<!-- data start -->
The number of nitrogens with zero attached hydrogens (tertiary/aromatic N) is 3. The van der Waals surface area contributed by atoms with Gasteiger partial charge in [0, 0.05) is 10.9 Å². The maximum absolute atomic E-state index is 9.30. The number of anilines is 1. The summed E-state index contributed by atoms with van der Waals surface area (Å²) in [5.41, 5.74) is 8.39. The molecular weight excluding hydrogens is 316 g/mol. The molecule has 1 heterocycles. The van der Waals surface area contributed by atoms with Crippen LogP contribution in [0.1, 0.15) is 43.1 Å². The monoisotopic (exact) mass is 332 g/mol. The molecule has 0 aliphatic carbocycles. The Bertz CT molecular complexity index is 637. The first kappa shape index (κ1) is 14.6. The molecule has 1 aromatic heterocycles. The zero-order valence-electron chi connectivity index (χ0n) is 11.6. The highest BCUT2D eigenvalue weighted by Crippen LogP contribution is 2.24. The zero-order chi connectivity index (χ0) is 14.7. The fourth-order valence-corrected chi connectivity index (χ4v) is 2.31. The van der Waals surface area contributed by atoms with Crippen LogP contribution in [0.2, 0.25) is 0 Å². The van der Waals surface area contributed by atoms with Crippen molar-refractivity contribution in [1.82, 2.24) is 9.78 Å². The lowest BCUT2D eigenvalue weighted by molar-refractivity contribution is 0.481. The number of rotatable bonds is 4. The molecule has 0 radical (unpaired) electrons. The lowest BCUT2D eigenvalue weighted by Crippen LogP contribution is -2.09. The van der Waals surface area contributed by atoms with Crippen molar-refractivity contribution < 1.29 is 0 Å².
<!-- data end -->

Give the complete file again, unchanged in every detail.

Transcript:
The number of nitrogens with zero attached hydrogens (tertiary/aromatic N) is 3. The van der Waals surface area contributed by atoms with Gasteiger partial charge in [0, 0.05) is 10.9 Å². The maximum absolute atomic E-state index is 9.30. The number of anilines is 1. The summed E-state index contributed by atoms with van der Waals surface area (Å²) in [5.41, 5.74) is 8.39. The molecular weight excluding hydrogens is 316 g/mol. The molecule has 1 heterocycles. The van der Waals surface area contributed by atoms with Crippen LogP contribution in [0.1, 0.15) is 43.1 Å². The monoisotopic (exact) mass is 332 g/mol. The molecule has 0 aliphatic carbocycles. The Bertz CT molecular complexity index is 637. The first kappa shape index (κ1) is 14.6. The molecule has 1 aromatic heterocycles. The zero-order valence-electron chi connectivity index (χ0n) is 11.6. The highest BCUT2D eigenvalue weighted by Crippen LogP contribution is 2.24. The zero-order chi connectivity index (χ0) is 14.7. The fourth-order valence-corrected chi connectivity index (χ4v) is 2.31. The van der Waals surface area contributed by atoms with Crippen LogP contribution in [0.2, 0.25) is 0 Å². The van der Waals surface area contributed by atoms with Crippen molar-refractivity contribution in [1.82, 2.24) is 9.78 Å². The lowest BCUT2D eigenvalue weighted by molar-refractivity contribution is 0.481. The number of rotatable bonds is 4. The molecule has 0 radical (unpaired) electrons. The lowest BCUT2D eigenvalue weighted by Crippen LogP contribution is -2.09. The van der Waals surface area contributed by atoms with Crippen molar-refractivity contribution < 1.29 is 0 Å².